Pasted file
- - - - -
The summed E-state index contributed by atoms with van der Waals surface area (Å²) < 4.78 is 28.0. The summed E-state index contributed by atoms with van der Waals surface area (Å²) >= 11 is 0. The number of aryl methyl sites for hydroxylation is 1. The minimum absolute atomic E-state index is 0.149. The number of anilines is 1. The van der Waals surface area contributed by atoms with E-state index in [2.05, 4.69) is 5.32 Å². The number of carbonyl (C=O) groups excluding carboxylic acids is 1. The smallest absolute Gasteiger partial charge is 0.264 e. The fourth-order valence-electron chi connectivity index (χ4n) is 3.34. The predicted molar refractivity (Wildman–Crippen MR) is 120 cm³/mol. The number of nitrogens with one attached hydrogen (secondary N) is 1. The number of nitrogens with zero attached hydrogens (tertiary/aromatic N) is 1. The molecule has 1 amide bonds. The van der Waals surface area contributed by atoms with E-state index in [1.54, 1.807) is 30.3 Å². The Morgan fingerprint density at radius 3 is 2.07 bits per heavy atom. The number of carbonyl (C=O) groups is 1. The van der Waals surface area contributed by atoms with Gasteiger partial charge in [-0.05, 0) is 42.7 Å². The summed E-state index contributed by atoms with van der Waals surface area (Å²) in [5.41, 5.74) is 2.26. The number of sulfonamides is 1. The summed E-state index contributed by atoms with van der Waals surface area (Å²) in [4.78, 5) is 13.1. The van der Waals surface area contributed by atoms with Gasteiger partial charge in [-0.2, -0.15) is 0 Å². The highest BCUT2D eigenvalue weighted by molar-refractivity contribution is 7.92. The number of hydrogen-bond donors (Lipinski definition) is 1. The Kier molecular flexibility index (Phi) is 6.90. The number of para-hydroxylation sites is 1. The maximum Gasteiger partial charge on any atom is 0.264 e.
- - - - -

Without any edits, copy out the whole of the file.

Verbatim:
The summed E-state index contributed by atoms with van der Waals surface area (Å²) < 4.78 is 28.0. The summed E-state index contributed by atoms with van der Waals surface area (Å²) >= 11 is 0. The number of aryl methyl sites for hydroxylation is 1. The minimum absolute atomic E-state index is 0.149. The number of anilines is 1. The van der Waals surface area contributed by atoms with E-state index in [2.05, 4.69) is 5.32 Å². The number of carbonyl (C=O) groups excluding carboxylic acids is 1. The smallest absolute Gasteiger partial charge is 0.264 e. The fourth-order valence-electron chi connectivity index (χ4n) is 3.34. The predicted molar refractivity (Wildman–Crippen MR) is 120 cm³/mol. The number of nitrogens with one attached hydrogen (secondary N) is 1. The number of nitrogens with zero attached hydrogens (tertiary/aromatic N) is 1. The molecule has 1 amide bonds. The van der Waals surface area contributed by atoms with E-state index in [1.54, 1.807) is 30.3 Å². The Morgan fingerprint density at radius 3 is 2.07 bits per heavy atom. The number of carbonyl (C=O) groups is 1. The van der Waals surface area contributed by atoms with Gasteiger partial charge in [-0.05, 0) is 42.7 Å². The summed E-state index contributed by atoms with van der Waals surface area (Å²) in [5.41, 5.74) is 2.26. The number of sulfonamides is 1. The summed E-state index contributed by atoms with van der Waals surface area (Å²) in [4.78, 5) is 13.1. The van der Waals surface area contributed by atoms with Gasteiger partial charge in [-0.2, -0.15) is 0 Å². The highest BCUT2D eigenvalue weighted by molar-refractivity contribution is 7.92. The number of hydrogen-bond donors (Lipinski definition) is 1. The Kier molecular flexibility index (Phi) is 6.90. The number of para-hydroxylation sites is 1. The maximum Gasteiger partial charge on any atom is 0.264 e.